Prompt: If you could recommend one book, which one would it be?
I’ll cheat a little bit, though, because once you remove my favorite authors, as I did by blocking out everything from my ‘favorite books’ list, there’s not a whole lot left. So I’m going to use one of the bits of ‘minutia’ of that list, and say that the one book I’d recommend to everyone is Neal Stephenson’s Diamond Age.1
Diamond Age is a rather sprawling book, but it tackles a lot of topics that I find utterly fascinating.2 There’s a lot of nanotechnology, which is used to touch on the cosmetic and medical uses that become possible, including some of the issues of ethics that show up when you’ve got the tech to rewrite someone’s brain. There’s a well-thought-out conceptualization of the sort of changes in society that the advent of atomic-level manipulation3 would bring. Hell, there’s even a good discussion of parenting, with special consideration for parenting through a digital remove, something that’s becoming more and more relevant in our increasingly connected world.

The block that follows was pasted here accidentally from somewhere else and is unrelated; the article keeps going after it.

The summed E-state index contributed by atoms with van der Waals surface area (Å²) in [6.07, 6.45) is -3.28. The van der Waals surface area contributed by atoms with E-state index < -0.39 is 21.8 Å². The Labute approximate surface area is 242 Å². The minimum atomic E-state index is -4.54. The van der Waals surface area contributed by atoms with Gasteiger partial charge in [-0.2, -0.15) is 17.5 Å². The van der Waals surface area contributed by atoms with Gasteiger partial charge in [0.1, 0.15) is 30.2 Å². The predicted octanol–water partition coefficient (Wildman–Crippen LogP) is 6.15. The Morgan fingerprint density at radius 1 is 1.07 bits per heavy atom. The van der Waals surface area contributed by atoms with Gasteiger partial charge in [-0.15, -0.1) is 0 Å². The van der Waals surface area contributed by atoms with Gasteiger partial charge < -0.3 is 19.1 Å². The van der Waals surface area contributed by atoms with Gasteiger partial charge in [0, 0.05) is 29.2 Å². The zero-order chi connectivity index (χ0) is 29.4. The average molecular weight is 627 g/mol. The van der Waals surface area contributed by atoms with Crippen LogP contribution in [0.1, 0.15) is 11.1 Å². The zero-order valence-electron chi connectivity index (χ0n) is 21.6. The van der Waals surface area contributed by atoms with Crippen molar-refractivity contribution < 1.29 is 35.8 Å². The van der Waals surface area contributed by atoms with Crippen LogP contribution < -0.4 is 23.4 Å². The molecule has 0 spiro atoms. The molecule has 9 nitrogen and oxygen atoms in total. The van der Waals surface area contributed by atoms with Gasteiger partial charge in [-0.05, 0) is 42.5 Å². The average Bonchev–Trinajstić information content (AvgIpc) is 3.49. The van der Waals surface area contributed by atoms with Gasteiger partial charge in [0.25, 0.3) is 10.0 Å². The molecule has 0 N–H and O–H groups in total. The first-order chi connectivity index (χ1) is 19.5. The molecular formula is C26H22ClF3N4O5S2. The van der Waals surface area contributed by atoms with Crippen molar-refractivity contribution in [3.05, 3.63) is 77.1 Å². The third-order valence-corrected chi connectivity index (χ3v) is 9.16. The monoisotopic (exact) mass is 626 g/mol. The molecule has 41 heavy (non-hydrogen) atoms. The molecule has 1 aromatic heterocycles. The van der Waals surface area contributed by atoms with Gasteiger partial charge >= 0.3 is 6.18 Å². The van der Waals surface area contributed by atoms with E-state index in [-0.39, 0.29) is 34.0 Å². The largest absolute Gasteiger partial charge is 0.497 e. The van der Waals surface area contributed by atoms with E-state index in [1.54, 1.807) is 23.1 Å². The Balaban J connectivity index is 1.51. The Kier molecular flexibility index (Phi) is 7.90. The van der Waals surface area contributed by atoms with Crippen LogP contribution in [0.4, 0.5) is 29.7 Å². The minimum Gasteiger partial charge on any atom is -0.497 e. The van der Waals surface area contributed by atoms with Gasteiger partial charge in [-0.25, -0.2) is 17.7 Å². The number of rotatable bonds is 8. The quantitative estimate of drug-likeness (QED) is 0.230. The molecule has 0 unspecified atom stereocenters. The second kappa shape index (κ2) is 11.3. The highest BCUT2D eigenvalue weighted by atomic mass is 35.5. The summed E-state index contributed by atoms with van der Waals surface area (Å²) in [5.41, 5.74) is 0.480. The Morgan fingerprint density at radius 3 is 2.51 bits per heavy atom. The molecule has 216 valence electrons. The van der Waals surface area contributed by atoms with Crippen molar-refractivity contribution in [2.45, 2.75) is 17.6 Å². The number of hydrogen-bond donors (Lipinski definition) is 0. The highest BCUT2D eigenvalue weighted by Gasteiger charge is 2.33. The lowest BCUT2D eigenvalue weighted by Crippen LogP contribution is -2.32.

In short, Diamond Age is a fascinating read, and that’s what I’d recommend to everyone to read. Of course, Stephenson being who he is, that isn’t the only book of his that I’d recommend: Snow Crash4 is another phenomenal piece of work. I’ve read both Snow Crash and Neuromancer, which are widely considered to be the two pieces of cyberpunk literature, and I personally enjoyed Snow Crash a lot more. Sure, Neuromancer had a space station and I’m always a fan of space stations, but the idioms involved felt a little bit dated to me. Snow Crash, despite being written before Tron was released, still feels modern. And who doesn’t love a good parody of capitalism? Check it out, it’s pretty great.
Once more, I’ll make an attempt to bait reader interaction: got any books that I should really read? Hit up the comments and let me know.
- This isn’t an Amazon Affiliate link, which is the normal practice for people blogging with links to Amazon, but instead an AmazonSmile link. Instead of the referral percentage going to me, it’ll go to a charity of your choice. ↩
- Plus it’s just badass; how many books can you accurately describe with the phrase “post-scarcity neo-Victorianist” with no exaggeration? Answer: not enough. ↩
- By means of what is essentially a really fancy 3D printer ↩
- AmazonSmile link again. You might also notice that I’m directly linking to the Kindle books, because saving paper is good for the environment and stuff. ↩